“Let’s Go for a Walk” and Other Loving Invitations
I LOVE YOU isn’t always expressed in those exact words, but the message is just as sweet to my ears. When my 11-year-old daughter says “Let’s go for a walk, Mom,” I pause, smile and promptly put on my sneakers. I savor several things about that phrase: the signal to slow down, the invitation to spend quality time with my kid and her voiced desire to be outdoors.
My husband and I both helped to instill in our two children an appreciation for nature. We encourage outdoor play, garden for wildlife and spend regular time exploring nearby green spaces (including the backyard!) with our family. While the benefits for our kids are well documented, I’ve become increasingly aware of the benefits outdoor time brings to me as well.
Parents and other grown-ups are just as tethered to electronic devices as our youth counterparts, it seems. It’s how much of business—and even schoolwork—gets done these days. But being focused on computers, smartphones and the like can steal opportunities to bond with friends and family—to make lasting memories—when we fail to tune out email streams when the workday is done and to afford ourselves the gift of disconnecting. That’s why I consider walk invitations and enthusiastic wildlife observations (“I see a butterfly!”) such loving expressions. They say simply but pointedly: Share this with me. Enjoy the natural world you helped me to discover.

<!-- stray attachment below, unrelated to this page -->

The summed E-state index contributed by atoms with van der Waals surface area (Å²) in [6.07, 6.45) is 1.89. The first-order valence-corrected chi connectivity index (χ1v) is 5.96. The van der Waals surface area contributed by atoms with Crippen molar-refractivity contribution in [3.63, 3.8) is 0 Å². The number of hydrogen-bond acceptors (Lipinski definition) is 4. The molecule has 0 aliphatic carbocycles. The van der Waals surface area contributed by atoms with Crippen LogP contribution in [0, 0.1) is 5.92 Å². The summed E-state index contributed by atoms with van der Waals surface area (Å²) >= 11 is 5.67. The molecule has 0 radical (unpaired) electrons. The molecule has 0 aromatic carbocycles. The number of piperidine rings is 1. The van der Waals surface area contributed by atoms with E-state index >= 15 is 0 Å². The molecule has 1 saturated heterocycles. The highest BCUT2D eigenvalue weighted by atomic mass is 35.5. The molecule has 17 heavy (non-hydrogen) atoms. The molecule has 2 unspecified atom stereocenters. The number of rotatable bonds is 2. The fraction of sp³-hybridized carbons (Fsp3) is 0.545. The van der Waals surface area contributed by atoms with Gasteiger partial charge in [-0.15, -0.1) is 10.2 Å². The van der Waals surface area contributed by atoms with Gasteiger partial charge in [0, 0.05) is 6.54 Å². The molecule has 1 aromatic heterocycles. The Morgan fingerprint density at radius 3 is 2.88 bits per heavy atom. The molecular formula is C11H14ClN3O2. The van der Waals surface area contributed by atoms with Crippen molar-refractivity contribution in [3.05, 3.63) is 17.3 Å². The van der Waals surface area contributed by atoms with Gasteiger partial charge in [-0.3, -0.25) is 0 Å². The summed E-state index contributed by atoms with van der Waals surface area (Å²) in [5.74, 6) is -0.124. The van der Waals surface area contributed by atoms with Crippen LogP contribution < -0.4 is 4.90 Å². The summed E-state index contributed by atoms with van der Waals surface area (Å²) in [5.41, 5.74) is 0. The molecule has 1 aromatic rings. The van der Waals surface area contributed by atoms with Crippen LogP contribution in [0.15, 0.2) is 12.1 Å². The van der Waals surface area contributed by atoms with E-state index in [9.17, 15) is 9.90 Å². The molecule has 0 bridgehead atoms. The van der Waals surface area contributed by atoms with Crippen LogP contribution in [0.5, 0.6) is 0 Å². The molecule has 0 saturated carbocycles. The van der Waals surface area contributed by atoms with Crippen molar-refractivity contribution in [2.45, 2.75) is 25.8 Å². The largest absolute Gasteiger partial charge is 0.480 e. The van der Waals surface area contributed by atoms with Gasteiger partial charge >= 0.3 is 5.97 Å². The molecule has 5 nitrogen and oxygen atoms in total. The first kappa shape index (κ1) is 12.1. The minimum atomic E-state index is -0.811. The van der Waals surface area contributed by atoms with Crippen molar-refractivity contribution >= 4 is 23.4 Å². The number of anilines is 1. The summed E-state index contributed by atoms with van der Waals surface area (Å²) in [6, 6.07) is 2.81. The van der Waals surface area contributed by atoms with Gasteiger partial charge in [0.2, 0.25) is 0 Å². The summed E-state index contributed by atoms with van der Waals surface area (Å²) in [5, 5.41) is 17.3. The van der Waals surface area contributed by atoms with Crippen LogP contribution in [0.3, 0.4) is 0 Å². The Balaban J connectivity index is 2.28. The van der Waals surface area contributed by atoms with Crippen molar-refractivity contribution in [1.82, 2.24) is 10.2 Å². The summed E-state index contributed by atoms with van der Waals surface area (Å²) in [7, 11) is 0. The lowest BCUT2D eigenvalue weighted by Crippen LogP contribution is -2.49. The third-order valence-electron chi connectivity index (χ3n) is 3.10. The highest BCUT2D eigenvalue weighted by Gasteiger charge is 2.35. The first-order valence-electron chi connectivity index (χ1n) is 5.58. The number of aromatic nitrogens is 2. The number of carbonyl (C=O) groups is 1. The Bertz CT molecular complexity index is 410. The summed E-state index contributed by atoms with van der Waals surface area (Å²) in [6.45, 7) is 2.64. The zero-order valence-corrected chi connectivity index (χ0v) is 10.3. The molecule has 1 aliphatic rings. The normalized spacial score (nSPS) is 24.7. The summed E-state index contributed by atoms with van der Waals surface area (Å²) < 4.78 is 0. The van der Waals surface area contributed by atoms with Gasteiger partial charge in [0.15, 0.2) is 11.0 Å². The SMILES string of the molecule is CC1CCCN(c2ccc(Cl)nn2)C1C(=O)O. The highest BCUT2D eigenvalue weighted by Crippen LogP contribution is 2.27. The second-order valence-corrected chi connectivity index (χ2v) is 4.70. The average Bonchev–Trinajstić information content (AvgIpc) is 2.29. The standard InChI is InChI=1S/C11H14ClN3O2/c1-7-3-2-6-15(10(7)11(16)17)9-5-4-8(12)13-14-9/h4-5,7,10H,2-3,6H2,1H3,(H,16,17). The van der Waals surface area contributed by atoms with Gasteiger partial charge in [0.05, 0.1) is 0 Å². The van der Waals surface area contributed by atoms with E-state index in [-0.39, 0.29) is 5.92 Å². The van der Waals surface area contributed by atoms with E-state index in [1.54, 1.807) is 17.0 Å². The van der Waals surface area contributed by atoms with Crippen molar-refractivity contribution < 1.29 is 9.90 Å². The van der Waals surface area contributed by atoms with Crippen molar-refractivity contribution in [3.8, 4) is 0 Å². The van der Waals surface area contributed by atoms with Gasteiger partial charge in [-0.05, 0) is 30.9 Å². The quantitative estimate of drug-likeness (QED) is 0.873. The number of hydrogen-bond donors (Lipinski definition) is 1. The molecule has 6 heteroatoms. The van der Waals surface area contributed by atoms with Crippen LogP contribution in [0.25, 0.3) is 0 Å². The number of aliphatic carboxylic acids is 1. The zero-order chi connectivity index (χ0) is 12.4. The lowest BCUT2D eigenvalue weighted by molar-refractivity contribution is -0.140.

Take Time Out
I encourage everyone reading this post to take time during National Wildlife Week (and beyond!) to step out the door with a loved one to tune in to nature’s wonders, refuel and open yourselves to unexpected joys. On a recent hike, my 7-year-old son spotted a “tail” in the leaf litter. I stood beside him, hoping to see what he saw. A garter snake! Thrilled by his find, he quietly pointed it out to every passer-by and told me I “should write about it for National Wildlife.” I’m doing the latter now, for it’s a fitting reflection. “This is awesome,” he whispered, as we admired the reptile. It was. And I can still feel the love.